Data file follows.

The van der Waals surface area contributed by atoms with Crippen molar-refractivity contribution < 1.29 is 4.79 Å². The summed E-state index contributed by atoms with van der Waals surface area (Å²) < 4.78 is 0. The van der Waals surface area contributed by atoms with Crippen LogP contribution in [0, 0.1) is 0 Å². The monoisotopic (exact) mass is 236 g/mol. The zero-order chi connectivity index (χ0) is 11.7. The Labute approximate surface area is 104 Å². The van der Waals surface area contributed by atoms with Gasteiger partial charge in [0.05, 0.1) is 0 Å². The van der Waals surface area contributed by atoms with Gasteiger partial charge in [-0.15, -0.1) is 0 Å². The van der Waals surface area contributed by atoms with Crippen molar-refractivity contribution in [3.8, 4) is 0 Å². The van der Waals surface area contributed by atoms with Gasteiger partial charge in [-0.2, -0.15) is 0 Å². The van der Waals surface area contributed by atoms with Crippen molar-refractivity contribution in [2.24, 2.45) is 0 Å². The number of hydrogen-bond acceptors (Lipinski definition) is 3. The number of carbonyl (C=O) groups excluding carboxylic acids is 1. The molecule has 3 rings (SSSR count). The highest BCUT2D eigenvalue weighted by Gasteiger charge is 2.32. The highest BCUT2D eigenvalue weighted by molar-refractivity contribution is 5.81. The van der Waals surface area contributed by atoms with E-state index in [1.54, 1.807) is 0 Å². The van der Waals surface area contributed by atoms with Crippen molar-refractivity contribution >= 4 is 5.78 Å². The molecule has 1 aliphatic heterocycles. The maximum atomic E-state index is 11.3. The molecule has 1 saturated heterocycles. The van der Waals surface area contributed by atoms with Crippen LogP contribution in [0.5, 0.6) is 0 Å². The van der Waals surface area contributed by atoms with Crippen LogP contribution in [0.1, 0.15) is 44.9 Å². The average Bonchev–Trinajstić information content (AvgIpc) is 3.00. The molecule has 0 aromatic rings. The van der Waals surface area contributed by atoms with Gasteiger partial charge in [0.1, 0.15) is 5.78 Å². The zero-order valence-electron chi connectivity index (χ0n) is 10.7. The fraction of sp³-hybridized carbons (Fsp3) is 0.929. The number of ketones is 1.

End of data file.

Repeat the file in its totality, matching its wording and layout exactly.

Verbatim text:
The van der Waals surface area contributed by atoms with Crippen molar-refractivity contribution < 1.29 is 4.79 Å². The summed E-state index contributed by atoms with van der Waals surface area (Å²) < 4.78 is 0. The van der Waals surface area contributed by atoms with Crippen LogP contribution in [0, 0.1) is 0 Å². The monoisotopic (exact) mass is 236 g/mol. The zero-order chi connectivity index (χ0) is 11.7. The Labute approximate surface area is 104 Å². The van der Waals surface area contributed by atoms with Gasteiger partial charge in [0.05, 0.1) is 0 Å². The van der Waals surface area contributed by atoms with Gasteiger partial charge in [-0.15, -0.1) is 0 Å². The van der Waals surface area contributed by atoms with Crippen molar-refractivity contribution in [3.8, 4) is 0 Å². The van der Waals surface area contributed by atoms with Gasteiger partial charge in [-0.2, -0.15) is 0 Å². The van der Waals surface area contributed by atoms with Crippen molar-refractivity contribution in [2.24, 2.45) is 0 Å². The number of hydrogen-bond acceptors (Lipinski definition) is 3. The number of carbonyl (C=O) groups excluding carboxylic acids is 1. The molecule has 3 rings (SSSR count). The highest BCUT2D eigenvalue weighted by Gasteiger charge is 2.32. The highest BCUT2D eigenvalue weighted by molar-refractivity contribution is 5.81. The van der Waals surface area contributed by atoms with E-state index in [1.54, 1.807) is 0 Å². The van der Waals surface area contributed by atoms with Crippen molar-refractivity contribution >= 4 is 5.78 Å². The molecule has 1 aliphatic heterocycles. The maximum atomic E-state index is 11.3. The molecule has 1 saturated heterocycles. The van der Waals surface area contributed by atoms with Crippen LogP contribution in [0.5, 0.6) is 0 Å². The van der Waals surface area contributed by atoms with Crippen LogP contribution in [0.1, 0.15) is 44.9 Å². The average Bonchev–Trinajstić information content (AvgIpc) is 3.00. The molecule has 0 aromatic rings. The van der Waals surface area contributed by atoms with Gasteiger partial charge in [0.1, 0.15) is 5.78 Å². The zero-order valence-electron chi connectivity index (χ0n) is 10.7. The fraction of sp³-hybridized carbons (Fsp3) is 0.929. The number of ketones is 1.